The 2015 Prize Winners and Judges
On 30th September 2015, Roedean hosted the fifth IT Showcase. The IT Showcase was originally started by Delia Kench of St Benedict’s College, but the strategic decision was taken to move it to a girls’ school for the next few years, in order to better expose and promote the subject to girls. Matric IT students spend much of the year planning and developing individual IT projects, and the showcase affords the top students an opportunity to demonstrate their PATs, and compete for exciting prizes. This year, we had 24 competitors, from schools from Johannesburg, Boksburg, Pretoria and Nelspruit. Their projects spanned a wide range of interests and life problems, from interactive adventure games, to games that highlight the plight of our rhinos, or aim to teach girls to code, to applications that address real issues in their lives such as peer-mentorship or university applications, or issues wider afield such as medical support systems.
In addition, the Showcase aims to generate excitement about IT as a subject and as a career. Visitors, parents, staff and pupils from schools both near and afar afield as Rustenberg, were able to interact with the competitors and view their projects. Telkom, as well as providing extremely generous sponsorship in the form of prizes and goodie bags for all competitors, set up their Future Crib stand, bringing to life the “Internet of Things”. Similarly, Discover Digital, who sponsored the Special Category prizes and goodie bag inserts,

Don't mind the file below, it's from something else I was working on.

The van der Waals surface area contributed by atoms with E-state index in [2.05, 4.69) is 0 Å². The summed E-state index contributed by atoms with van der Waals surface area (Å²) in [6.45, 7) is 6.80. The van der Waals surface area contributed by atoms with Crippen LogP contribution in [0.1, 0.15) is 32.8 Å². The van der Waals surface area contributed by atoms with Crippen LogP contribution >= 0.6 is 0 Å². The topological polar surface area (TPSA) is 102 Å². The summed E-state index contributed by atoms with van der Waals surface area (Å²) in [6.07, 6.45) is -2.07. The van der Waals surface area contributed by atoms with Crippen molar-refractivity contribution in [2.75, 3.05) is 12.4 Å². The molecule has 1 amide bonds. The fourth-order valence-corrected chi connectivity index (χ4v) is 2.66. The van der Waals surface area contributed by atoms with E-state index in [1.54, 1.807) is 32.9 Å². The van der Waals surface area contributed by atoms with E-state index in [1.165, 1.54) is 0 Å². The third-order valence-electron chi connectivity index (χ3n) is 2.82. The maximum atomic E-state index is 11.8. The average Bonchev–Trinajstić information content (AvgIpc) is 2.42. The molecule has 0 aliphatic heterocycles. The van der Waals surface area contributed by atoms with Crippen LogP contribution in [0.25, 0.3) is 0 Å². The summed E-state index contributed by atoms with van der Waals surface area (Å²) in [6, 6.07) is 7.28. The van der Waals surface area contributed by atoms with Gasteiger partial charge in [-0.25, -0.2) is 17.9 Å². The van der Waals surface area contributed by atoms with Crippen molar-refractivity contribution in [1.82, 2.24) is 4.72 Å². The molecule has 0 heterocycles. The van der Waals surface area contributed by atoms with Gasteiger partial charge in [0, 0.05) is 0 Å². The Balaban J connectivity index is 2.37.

The projects were judged by five judges from top academic and professional IT institutions. Chief judge Tony Parry is the CEO of the Institute of IT Professionals SA; Dr Mary O. Adedayo is a lecturer and researcher at the University of Pretoria, specialising in Database Forensics; Frans Blauw is a lecturer at the University of Johannesburg, with a focus on authentication management and social networking; Nyaladzi Mpofu is the Academic Developer Advisor for Microsoft SA, and is involved in youth IT programs such as Microsoft Imagine and DreamSpark; and Jacques Naude, a Biomedical and Electrical engineer, is presently lecturing on the software design aspects of Game Design at the University of the Witwatersrand.
We were delighted by the increased number of female competitors in the competition. Two, Michelle Firman from The King's School Robinhills, and Kita von Willich, from Roedean, were among the top 10 finalists. The special category prize for the Most Advanced Code was won by Mthokozisi Sibanda, from St Benedict's College. Best Documentation was won by Maxwell Vos, from Penryn College. Kyle Wood, from St Benedict's College, won the Third prize overall: an XBox One from Telkom. Graeme Harris, also from St Benedict's College, won Second prize overall: an iPad Air plus data from Telkom, as well as the Best Gaming Application Category prize. The Best Real World Application Category prize, and First prize overall: a Telkom modem and data, and a privately donated Apple Mac laptop plus bag and software, was won by Heiko Kabutz, from the Deutsche Schule Pretoria, with his RoBox - Your Robot in a Box application.
Already, we have seen immediate benefits in the increased uptake of IT as a subject at Roedean, and are excited by its introduction at other schools. Technology is without a doubt having a significant impact on the world in which we all live, and IT is a wonderful subject to equip students with both programming and creative thinking and problem solving skills, to enable them to navigate this new landscape. We look forward to seeing the IT Showcase grow in 2016.